In this case, that is a very important distinction as the Kleins and media continue to make it appear that the damages were actually a fine against the business for refusing to bake a cake for a gay couple. That is completely false.
See the entire article here.
Amy's Baking Company's Social Media Faux Pas
Mental Anguish Damages, Not a Fine
While the Fox News headline makes it seem like the bakery owners were fined for not serving the lesbian couple, the Bureau of Labor and Industry (BOLI) in Oregon makes it pretty clear that the fines were actually damages due to the fact that the Kleins made public the complaint and focused negative media attention to the claimants, including death threats, by posting their personal information online.
The resulting harassment is the main reason for the damages, not the refusal to serve the lesbian couple. As Oregon does have anti-discriminatory laws that include sexual orientation, by refusing to treat these customers equally, the Kleins were violating Oregon law. This was the nature of the complaint.
Some of this resembles the Kitchen Nightmare's episode regarding Amy's Baking Company and the social media firestorm that followed their business after customers gave them negative reviews. In trying to fight back, it only turned uglier. The Oregon bakers may very well end up going through some similar issues by taking this issue public via social media instead of resolving it just between the two parties.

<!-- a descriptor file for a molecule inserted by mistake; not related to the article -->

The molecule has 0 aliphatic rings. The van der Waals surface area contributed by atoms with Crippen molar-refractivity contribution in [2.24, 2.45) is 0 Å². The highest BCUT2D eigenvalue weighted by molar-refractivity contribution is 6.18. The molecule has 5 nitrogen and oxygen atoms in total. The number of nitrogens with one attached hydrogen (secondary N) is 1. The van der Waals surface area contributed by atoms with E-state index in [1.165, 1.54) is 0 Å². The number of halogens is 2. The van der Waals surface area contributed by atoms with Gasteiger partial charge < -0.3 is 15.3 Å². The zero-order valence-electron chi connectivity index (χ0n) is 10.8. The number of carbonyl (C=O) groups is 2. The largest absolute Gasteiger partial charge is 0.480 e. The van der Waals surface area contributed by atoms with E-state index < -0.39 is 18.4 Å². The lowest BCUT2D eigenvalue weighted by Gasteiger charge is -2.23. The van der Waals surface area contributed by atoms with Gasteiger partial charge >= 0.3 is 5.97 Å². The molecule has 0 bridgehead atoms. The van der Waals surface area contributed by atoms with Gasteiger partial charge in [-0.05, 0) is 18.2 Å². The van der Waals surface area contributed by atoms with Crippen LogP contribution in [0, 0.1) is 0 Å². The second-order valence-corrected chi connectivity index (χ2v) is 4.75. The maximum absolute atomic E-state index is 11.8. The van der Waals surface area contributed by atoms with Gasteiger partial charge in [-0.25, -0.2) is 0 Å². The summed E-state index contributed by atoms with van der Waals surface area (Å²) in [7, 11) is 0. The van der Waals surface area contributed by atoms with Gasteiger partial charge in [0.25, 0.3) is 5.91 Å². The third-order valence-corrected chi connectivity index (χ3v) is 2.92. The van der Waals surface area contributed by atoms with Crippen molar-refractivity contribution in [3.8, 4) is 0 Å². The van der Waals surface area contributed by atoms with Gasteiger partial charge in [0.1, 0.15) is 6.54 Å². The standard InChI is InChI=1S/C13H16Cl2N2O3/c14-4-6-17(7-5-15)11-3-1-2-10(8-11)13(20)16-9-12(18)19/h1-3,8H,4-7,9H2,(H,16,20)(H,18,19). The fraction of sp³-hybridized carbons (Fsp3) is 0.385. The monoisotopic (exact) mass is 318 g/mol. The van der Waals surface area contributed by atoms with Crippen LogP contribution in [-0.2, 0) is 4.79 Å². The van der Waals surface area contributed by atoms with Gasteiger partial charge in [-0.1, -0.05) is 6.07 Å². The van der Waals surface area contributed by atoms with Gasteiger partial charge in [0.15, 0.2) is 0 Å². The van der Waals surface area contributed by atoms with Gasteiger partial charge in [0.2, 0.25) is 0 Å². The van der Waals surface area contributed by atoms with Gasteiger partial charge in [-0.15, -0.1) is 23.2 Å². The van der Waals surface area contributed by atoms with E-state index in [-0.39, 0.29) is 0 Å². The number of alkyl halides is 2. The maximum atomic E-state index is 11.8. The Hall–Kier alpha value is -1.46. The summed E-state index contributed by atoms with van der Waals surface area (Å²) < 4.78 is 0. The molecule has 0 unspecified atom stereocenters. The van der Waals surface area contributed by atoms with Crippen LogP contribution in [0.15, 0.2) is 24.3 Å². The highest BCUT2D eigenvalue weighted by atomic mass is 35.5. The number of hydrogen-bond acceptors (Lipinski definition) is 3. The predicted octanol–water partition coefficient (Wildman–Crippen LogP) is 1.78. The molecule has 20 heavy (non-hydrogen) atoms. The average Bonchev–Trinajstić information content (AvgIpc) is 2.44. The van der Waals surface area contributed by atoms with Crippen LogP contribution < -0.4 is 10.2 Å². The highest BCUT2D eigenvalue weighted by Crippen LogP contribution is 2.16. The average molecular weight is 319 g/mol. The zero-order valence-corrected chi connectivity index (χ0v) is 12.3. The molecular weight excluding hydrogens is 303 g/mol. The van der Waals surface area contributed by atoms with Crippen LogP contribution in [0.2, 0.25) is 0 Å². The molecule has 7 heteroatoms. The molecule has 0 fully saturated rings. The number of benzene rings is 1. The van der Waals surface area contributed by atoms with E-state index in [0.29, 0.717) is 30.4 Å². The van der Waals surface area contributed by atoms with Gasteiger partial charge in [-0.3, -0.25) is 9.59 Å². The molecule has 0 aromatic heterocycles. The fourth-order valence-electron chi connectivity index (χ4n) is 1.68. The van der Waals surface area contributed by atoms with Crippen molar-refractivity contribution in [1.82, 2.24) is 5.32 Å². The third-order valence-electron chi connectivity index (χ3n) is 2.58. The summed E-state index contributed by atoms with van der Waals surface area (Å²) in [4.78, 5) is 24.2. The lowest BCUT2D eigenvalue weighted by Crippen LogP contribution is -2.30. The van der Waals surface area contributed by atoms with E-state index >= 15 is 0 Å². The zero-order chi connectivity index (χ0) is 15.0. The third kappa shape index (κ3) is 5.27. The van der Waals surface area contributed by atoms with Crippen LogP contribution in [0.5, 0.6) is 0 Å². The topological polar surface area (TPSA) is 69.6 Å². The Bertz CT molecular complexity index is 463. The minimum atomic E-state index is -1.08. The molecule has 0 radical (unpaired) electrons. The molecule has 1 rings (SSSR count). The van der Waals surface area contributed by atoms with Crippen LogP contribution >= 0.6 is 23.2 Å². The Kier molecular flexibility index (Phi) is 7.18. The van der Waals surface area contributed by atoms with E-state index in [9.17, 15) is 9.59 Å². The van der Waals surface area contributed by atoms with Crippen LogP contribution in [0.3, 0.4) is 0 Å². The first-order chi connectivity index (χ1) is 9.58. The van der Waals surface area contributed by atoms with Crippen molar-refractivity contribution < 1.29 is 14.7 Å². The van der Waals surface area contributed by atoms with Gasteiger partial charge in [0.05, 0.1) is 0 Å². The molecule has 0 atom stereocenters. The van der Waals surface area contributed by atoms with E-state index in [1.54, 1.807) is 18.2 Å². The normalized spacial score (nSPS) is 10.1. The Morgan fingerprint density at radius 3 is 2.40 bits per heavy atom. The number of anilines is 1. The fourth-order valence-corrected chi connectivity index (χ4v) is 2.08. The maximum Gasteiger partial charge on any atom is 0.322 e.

Do People Apply Their Religious Freedoms Consistently?
Religious Freedom Issues
In this case, the fact that the lesbian couple had used the company previously might have been a factor. The Kleins claim that gay marriage is a sin in the Bible and that it violates their religious beliefs. This is going to create a whole other set of issues. How many interpretations are there going to be within religious freedom?
In the Bible, divorce is also considered a sin. Adultery is also a sin. Do the bakers in Oregon bake cakes for someone's second wedding? For people that have cheated on a spouse? How involved and consistent are they in applying their religious freedom to all their customers?
It also brings up another issue, why is everyone attacking only the Christians on this issue? It's probably because they are the most vocal about it, but there are other faiths that do not have a great track record on the subject as can be seen in the video below:
It's always entertaining to read the news these days to see the spin that different news agencies try and sell to the public. The conservative news agencies like Fox News apparently are aiming to create situations to attack the recent Supreme Court decision affecting gay marriage.
While the liberal side is trying to sell equality and the separation of Church and State. In this case, the accounts are very different and both of the stories should be read to decide which is actually correct.
Either way, this is one of the many tricky gay marriage situations that will surely arise in the upcoming years.